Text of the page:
lest we forget
When politicians leave this earth, their bodies lie in state. 
While thousands note their passing, and proclaim that they were great. 
Papers tell of their life stories, from the time that they were young, 
but the passing of a soldier, goes unnoticed, and unsung. 
Is the greatest contribution, to the welfare of our land, 
some jerk who breaks his promise, and cons his fellow man? 
Or the ordinary fellow, who in times of war and strife, 
goes off to serve his Country and offers up his life? 
The politician’s stipend and the style in which he lives, 
are sometimes disproportionate, to the service he gives. 
While the ordinary soldier, who offered up his all, 
is paid off with a medal and perhaps a pension, small. 
soldier kneeling cross rifle.png
It’s so easy to forget them, for it is so long ago, 
that our Bob’s and Jim’s and Johnny’s, went to battle, but we know. 
It was not the politicians, with their compromise and ploys, 
who won for us the freedom, that our Country now enjoys. 
Should you find yourself in danger, with your enemies at hand, 
would you really want some cop-out, with his ever waffling stand? 
Or would you want a Soldier, who has sworn to defend, 
his home, his kin, and Country, and would fight until the end?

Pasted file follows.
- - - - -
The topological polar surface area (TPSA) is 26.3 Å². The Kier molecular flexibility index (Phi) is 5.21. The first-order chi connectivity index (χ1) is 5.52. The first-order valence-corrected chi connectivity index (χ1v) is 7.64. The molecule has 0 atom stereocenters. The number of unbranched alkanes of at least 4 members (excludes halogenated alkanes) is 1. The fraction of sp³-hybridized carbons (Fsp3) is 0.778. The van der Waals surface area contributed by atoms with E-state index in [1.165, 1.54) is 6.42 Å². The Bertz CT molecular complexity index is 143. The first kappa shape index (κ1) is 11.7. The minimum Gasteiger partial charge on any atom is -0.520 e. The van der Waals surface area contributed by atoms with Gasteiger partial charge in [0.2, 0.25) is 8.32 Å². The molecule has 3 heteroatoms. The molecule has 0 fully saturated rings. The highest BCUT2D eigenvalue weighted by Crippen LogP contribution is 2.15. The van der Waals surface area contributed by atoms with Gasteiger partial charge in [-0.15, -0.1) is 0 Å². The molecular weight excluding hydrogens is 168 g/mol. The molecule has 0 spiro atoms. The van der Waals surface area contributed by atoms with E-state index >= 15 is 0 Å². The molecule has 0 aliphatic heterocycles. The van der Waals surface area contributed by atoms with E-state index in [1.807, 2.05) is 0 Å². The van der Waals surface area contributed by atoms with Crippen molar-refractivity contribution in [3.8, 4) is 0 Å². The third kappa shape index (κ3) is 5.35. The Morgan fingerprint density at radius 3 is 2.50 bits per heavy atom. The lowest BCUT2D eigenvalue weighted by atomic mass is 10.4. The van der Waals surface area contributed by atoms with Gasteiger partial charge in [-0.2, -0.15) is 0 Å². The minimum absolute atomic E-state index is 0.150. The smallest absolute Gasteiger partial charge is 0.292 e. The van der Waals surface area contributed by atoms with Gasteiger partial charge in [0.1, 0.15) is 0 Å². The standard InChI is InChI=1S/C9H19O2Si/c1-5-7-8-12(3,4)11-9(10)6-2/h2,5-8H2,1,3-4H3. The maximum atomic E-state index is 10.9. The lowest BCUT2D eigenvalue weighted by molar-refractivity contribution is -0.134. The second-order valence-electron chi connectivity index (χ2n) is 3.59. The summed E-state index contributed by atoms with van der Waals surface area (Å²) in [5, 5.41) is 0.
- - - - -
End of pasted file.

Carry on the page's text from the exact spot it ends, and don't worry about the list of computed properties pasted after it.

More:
He was just a common Soldier and his ranks are growing thin. 
But his presence should remind us, we may need his like again. 
For when countries are in conflict, then we find the Soldier’s part, 
is to clean up all the troubles, that the politicians start. 
If we cannot do him honor, while he’s here to hear the praise, 
then at least let’s give him homage, at the ending of his days. 
Perhaps just a simple headline, in the paper that might say: 
“OUR COUNTRY IS IN MOURNING, FOR A SOLDIER DIED TODAY.”
©1985 A. Lawrence Vaincourt

 

Directions to My Muse

Undo the four screws
on the plastic back

of the transistor radio.
Lift off the square with care.

Let the tiny people blossom
in the cup of your palm.

Hold the music, its weight—
write what you see,

It isn’t about writing—
it’s about opening, knowing.

©2018 Sarah Dickenson Snyder